MALIGNANT SUMMER – by Tim Meyer
Publisher: Silver Shamrock Publsihing
Available: June 2021
Verdict: 4.0 out of 5.0
Overview: Kids are getting sick in Hooperstown, New Jersey. People are blaming the chemical plant, which has been secretly dumping in the woods by the river for years. But there’s something even more menacing at play – an ancient being called the Mother, hellbent on escaping the dream-world and reclaiming the earth. As the body count rises, a group of teenage friends band together to seek out the evil force and put a stop to it before the town of Hooperstown is completely devoured by nightmarish disease.
The Good: Though Meyer’s other work hasn’t given me this impression, Malignant Summer feels very much influenced by Stephen King’s small town horror epics. Think Dreamcatcher meets The Goonies. This large novel is centered on the teens of Hooperstown, most specifically the ones set to enter high school. While they are your main cast, there are also many secondary characters that dip in and out of the story to expand upon the mythos and plots at play. You have some interludes along the way, taking you back in time more than once to set the stage for what evil has befallen Hooperstown. As the novel moves along, the action and suspense continues to build. The finale of Malignant Summer is a good hundred pages, and a damn fine one at that. There are many explosive scenes throughout these 500+ pages, and yes, many fatalities. Though long, this novel manages to move briskly enough that readers shouldn’t fall out due to pacing issues.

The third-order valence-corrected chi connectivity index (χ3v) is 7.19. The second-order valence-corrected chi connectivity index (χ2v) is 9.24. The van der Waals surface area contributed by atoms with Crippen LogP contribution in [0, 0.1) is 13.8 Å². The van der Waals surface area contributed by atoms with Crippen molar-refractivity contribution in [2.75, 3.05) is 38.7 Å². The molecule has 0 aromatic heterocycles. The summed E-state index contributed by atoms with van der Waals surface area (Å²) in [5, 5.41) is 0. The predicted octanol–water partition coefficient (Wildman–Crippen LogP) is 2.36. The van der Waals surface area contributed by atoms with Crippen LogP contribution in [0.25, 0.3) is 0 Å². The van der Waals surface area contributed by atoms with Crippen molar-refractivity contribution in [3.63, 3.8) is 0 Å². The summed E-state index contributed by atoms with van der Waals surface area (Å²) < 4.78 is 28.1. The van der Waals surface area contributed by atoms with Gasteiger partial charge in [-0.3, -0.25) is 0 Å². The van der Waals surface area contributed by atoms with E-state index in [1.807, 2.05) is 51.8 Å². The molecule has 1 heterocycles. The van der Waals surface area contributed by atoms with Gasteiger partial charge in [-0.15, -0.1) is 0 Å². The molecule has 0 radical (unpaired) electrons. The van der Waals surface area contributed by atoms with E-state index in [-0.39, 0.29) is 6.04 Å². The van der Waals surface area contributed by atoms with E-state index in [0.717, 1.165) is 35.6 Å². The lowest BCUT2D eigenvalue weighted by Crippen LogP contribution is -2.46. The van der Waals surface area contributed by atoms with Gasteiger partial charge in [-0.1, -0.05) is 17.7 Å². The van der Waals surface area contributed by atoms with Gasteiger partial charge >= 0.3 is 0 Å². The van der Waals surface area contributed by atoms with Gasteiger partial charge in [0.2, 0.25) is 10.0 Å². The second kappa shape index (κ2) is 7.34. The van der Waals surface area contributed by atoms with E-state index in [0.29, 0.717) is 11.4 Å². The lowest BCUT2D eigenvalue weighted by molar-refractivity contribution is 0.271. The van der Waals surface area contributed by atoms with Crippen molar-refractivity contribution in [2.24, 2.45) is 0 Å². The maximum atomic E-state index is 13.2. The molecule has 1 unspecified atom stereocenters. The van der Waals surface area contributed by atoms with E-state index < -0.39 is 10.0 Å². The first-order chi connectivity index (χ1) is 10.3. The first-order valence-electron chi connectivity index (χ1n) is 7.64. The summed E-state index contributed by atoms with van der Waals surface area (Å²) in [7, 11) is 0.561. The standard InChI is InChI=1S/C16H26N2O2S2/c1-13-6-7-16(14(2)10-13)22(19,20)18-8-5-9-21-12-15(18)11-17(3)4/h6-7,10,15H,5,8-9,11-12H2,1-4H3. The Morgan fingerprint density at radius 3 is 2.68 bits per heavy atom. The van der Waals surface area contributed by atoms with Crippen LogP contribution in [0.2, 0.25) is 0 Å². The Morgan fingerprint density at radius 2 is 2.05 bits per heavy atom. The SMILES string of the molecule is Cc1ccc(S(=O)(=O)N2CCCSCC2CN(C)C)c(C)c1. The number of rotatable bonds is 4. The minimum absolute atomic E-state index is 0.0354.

The Bad: Some of the dialogue is a bit cringe-worthy, but that’s also to be expected when you have kids leading the story. There are also frequent reminders that this story takes place in the 90’s – you’ll hear a lot about video games, movies, and music that were popular at the time. Meyer spends a little too much time going into detail about how much these kids love to play Diddy Kong Racing or some other cartridge on the Nintendo systems. This information isn’t important to the story, and yet it returns time and again. Lastly, I found the epilogue to be an overly corny conclusion.
The Takeaway: If you like small town horror or coming-of-age horror, then Malignant Summer will likely be your next hit. It has a large cast that crosses paths over and over, a town that is turning black with disease, and a high body count amassed by its explosive finale. Though it feels familiar in style, Malignant Summer features a fresh approach focused on bringing our nightmares to life in some disturbing and horrific ways.
> File Under: Stephen King-esque horror … small town horror … coming-of-age … epic horror … ancient spirits … evil gods
> Also Read: Tim Meyer is the author of numerous books of merit, including 69 and The Switch House.
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> Aiden’s scoring system – (5) Perfection (4) Loved it (3) Enjoyed it (2) Disliked it (1) Hard pass / Aiden generally will not write a review for anything that scores lower than a (3) in his mind / DNF means “Did Not Finish” – this could be because of the writing, scheduling conflicts, lack of interest, or content; it does not necessarily mean the book was terrible